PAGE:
5 unsung whistleblowers on screen, from "Gaslit" to "The Office"

We love to hate those who refuse to follow rules. But whistleblowers for the greater good? We seem to forget them

By Alison Stine

Staff Writer

Published May 5, 2022 7:20PM (EDT)

Julia Roberts in "Gaslit" (STARZ)
Julia Roberts in "Gaslit" (STARZ)

In the saga of the leaked Supreme Court draft judgment that repeals abortion rights, there is an unspoken major character: the whistleblower. Someone leaked the document to the media in which conservative Justice Samuel Alito authored an opinion to reverse Roe V. Wade, the landmark 1973 abortion judgement. 

This is considered to be the first leak of its kind to crack the façade of the Supreme Court. As ABC News reported, "Currently, the leaker has not been identified and the motive remains unknown," with arguments being both made for the whistleblower potentially having conservative reasons — to lock the judges into their radical reversal — or liberal: to sound the alarm.

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Some people still view whistleblowers as traitors, betraying institutions or groups.

We seem to be at a time when popular fiction glorifies tricksters, fraudsters who pretend to be something or someone they're not in order to achieve personal gain or fame. From Anna Sorokin to "The Tinder Swindler" to Elizabeth Holmes, we love to hate those who refuse to follow the rules. But whistleblowers, those who break or bend the law for the greater good? We seem to forget them.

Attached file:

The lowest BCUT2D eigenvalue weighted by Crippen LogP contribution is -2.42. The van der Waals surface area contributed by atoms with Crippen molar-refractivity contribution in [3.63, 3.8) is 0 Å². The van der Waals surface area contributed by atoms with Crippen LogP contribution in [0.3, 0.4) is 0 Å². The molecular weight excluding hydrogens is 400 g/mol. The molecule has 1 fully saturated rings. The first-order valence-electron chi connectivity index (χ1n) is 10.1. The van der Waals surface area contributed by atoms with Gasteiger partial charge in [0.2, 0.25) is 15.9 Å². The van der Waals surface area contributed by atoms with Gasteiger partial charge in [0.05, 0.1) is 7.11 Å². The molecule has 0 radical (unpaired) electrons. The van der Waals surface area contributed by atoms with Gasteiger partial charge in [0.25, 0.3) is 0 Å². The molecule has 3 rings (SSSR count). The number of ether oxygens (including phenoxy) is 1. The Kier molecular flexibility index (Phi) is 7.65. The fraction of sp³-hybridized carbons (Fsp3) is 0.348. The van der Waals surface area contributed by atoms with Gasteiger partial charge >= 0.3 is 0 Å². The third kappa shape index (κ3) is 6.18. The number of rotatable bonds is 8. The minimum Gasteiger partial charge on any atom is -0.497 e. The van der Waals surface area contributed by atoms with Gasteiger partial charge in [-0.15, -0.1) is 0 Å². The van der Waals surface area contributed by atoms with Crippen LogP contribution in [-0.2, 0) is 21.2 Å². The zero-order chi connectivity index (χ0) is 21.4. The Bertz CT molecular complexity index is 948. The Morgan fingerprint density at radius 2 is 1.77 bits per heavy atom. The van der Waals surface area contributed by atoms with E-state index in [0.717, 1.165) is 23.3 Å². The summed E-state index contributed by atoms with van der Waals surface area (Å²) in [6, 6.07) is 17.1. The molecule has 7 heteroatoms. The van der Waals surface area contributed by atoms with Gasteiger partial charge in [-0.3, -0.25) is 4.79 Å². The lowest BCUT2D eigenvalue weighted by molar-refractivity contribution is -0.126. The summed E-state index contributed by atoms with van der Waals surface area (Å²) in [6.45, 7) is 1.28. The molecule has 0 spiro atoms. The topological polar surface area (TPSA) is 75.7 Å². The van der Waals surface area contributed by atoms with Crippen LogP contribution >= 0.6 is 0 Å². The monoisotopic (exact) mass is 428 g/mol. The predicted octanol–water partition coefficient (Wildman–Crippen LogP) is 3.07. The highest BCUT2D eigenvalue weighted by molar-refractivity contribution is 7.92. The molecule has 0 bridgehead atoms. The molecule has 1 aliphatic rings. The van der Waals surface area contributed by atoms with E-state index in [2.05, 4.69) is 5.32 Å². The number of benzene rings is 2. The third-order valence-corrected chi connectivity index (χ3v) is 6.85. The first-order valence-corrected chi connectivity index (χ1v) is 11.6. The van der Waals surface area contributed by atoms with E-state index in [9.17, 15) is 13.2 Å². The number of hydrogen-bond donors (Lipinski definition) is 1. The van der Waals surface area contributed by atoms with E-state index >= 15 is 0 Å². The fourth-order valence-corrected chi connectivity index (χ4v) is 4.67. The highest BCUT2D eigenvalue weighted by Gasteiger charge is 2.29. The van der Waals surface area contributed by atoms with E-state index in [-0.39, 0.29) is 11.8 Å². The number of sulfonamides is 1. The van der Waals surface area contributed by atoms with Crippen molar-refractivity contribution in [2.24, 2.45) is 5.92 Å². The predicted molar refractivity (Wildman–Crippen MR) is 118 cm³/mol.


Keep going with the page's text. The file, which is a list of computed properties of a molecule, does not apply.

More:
Perhaps it's not as daring as fraud or perhaps whistleblowers would prefer to remain anonymous for their own safety, taking the risks they do usually (but not always) for altruistic reasons. Some people still view whistleblowers as traitors, betraying institutions or groups.

As various media outlets theorize who leaked the Supreme Court document, and another outlet, Politico, who broke the story, allegedly warns employees to scrub work details from social media and be careful who enters elevators with them, here are some whistleblowers from the big and small screen. They raised a warning, made a difference, and in some cases, faced tragic consequences.

 1 "Gaslit"

When we think of whistleblowers, we often think of politics, an informant like Deep Throat in a shadowy parking garage. The newest entry into the whistleblower category falls along these lines, Starz's Watergate series "Gaslit" which features Julia Roberts as Martha Mitchell, wife of the United States Attorney General. Martha, already considered outspoken and inflammatory for her candid interviews with the press, her glamorous outfits, and her later addiction issues, was the first to sound the alarm on Nixon and the Watergate break-in. In the series, she does so possibly motivated more than a little by her own desire to stop being Washington's joke. Roberts is no stranger to the whistleblower role, having stepped confidently into Erin Brockovich's (platform) shoes.

Sean Penn and Julia Roberts in "Gaslit" (Starz)

2 "Dark Waters"

Like "Erin Brockovich," whistleblowers are also often linked with environmental dangers and disasters. 1983's "Silkwood" was one of the first and best of these films, dramatizing the life and tragic death of union activist and nuclear power whistleblower Karen Silkwood, played by Meryl Streep. "Dark Waters" is a more recent example with Mark Ruffalo (in his real life, no stranger to environmental activism) as an Ohio corporate defense attorney who ends up risking his career and his marriage to fight for the rights and lives of West Virginia farmers and their families who were poisoned by PFOA, the chemical used to manufacture Teflon for DuPont.